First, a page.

Les Brers snuck into 2016 like it was no body’s business. But after a couple of mind-blowing sets at Wanee Music Festival and The Peach Music Festival, the secret is fully out. Led by original drummers Butch Trucks and Jaimoe, along with former members Oteil Burbridge, Marc Quiñones, and Jack Pearson, the supergroup also includes Lamar Williams Jr., Pat Bergeson, and Bruce Katz.This all-star lineup recently announced a handful of September dates, and have since added five more shows to the middle of October. From the Brooklyn Bowl in NYC, to New Jersey’s Wellmont Theatre, Philadelphia’s The Fillmore, Lancaster’s Chameleon Club, and Wesbury’s NYCB Theatre, those fellow fans looking for a way to cherish the Allman Brothers Band on the East Coast are certainly lined up for a surprise visit. For ticketing links and more information, visit the band’s website.Les Brers Fall Tour:07 SEP THE RIDGEFIELD PLAYHOUSE RIDGEFIELD, CT08 SEP CASINO BALLROOM HAMPTON BEACH, NH09 SEP HOUSE OF BLUES, BOSTON, MA10 SEP PARAMOUNT THEATRE, RUTLAND, VT12 OCT BROOKLYN BOWL, BROOKLYN, NY13 OCT WELLMONT THEATRE, MONTCLAIR, NJ14 OCT FILLMORE PHILADELPHIA15 OCT CHAMELEON CLUB, LANCASTER, PA16 OCT NYCB THEATRE AT WESTBURY, WESTBURY, NY
DNV GL charts three technology disruptions that will speed global decarbonization efforts FacebookTwitterLinkedInEmailPrint分享The Economic Times:DNV GL, a global quality assurance and risk management company has predicted that technologies like new battery storage chemistries, high-temperature heat pumps and green hydrogen will significantly accelerate decarbonization of energy, transport and heating sectors in the next 10 years.In batteries, solid-state varieties are predicted to take the lead, driven by demand to decarbonize the transport sector. Next generation heat pumps are predicted to reach temperatures of 200°C degrees, which can support industrial heat demand. Green hydrogen can compete against blue hydrogen by 2030, creating new applications for decarbonizing the heat and transport sectors.“The driver for this phase of energy transition is the global need to limit carbon emissions, leading to more than doubling the share of electricity powered by wind and solar energy in the final energy demand mix, compared to today’s level,” DNV GL said in a recent statement.“In its first phase, the energy transition was focused on decarbonizing the power sector, which was effectively done by creating market incentives to promote uptake of solar and wind energy. Twenty years later, these forms of green power generation are not only safe and reliable but also have become cost-competitive,” said Lucy Craig, vice president of technology and Innovation at DNV GL-Energy.“The second phase of the energy transition is shifting towards CO2-intensive industries which are much harder to decarbonize, such as the transport and heating sectors. Therefore, we require equally decisive and binding policy actions to get emerging technologies, such as green hydrogen, high-temperature heat pumps and new types of battery storage chemistries, off the ground and build momentum for a similar success to that of core decarbonization technologies,” Craig said.DNV GL anticipates that green hydrogen can compete against blue hydrogen by 2030. With growing demand to scale up the production of green hydrogen, DNV GL expects that capital costs for electrolysers will reduce significantly and they will operate mainly when electricity prices are low. In this scenario, electrolysers operate intermittently, in step with fluctuating power prices, and hydrogen storage or complementary blue hydrogen production is available to ensure hydrogen supply. DNV GL predicts that electrolysis will become a common part of hydrogen supply somewhere between 2030 and 2035.[Debjoy Sengupta]More: Solid-state batteries, High-temperature heat pumps and green hydrogen to lead in the next 10 years: DNV GL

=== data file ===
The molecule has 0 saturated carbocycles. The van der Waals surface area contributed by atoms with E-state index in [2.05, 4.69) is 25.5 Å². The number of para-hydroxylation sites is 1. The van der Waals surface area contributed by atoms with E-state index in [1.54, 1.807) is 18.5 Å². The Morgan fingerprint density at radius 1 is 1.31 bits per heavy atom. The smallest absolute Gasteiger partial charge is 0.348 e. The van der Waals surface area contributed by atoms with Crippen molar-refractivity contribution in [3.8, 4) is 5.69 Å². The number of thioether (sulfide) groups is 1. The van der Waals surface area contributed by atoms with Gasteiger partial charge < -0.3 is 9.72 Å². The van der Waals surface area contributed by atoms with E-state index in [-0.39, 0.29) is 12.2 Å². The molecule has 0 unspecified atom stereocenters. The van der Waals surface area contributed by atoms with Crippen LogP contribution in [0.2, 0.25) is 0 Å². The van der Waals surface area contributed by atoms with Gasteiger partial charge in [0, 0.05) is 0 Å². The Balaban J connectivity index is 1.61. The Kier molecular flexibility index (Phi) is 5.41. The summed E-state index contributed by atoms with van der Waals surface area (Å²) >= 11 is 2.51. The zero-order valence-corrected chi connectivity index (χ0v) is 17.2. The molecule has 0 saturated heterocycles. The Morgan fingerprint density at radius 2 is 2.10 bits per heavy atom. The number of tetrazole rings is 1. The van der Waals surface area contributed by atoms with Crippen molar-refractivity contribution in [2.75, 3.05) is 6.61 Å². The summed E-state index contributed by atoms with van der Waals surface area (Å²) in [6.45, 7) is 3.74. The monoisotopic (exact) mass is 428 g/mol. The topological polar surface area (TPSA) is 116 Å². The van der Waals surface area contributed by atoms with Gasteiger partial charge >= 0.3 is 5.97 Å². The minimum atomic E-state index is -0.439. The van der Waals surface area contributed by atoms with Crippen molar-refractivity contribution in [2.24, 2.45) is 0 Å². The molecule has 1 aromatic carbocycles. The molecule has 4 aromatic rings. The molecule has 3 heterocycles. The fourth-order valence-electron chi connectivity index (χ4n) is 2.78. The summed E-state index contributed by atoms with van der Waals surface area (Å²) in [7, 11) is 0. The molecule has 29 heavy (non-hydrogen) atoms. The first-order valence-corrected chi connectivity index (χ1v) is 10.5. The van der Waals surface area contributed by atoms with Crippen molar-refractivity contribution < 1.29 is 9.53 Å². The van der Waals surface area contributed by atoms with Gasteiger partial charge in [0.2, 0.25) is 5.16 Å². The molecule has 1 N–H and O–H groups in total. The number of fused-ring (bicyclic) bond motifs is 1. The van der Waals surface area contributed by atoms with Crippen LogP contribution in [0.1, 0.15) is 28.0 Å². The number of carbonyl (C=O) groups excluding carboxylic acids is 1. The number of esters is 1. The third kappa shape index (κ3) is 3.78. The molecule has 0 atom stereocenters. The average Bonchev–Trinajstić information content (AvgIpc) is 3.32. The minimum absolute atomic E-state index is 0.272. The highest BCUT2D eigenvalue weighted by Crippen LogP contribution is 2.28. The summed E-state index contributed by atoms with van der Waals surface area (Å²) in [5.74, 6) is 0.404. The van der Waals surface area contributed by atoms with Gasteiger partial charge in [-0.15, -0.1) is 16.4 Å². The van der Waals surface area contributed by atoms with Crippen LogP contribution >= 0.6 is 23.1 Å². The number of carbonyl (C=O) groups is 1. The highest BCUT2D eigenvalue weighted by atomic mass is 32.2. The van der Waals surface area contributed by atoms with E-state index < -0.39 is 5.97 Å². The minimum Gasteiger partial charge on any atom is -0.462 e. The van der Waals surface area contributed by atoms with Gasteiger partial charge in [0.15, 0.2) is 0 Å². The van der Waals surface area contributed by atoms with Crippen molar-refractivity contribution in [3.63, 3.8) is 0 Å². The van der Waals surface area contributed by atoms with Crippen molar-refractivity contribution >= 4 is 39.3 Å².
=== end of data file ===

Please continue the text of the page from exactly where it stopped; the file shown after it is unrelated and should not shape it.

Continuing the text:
– Advertisement – The Trump campaign ‘Four Seasons’ saga explained. Video, 00:03:30The Trump campaign ‘Four Seasons’ saga explained- Advertisement –
Would you like to read more?Register for free to finish this article.Sign up now for the following benefits:Four FREE articles of your choice per monthBreaking news, comment and analysis from industry experts as it happensChoose from our portfolio of email newsletters To access this article REGISTER NOWWould you like print copies, app and digital replica access too? SUBSCRIBE for as little as £5 per week.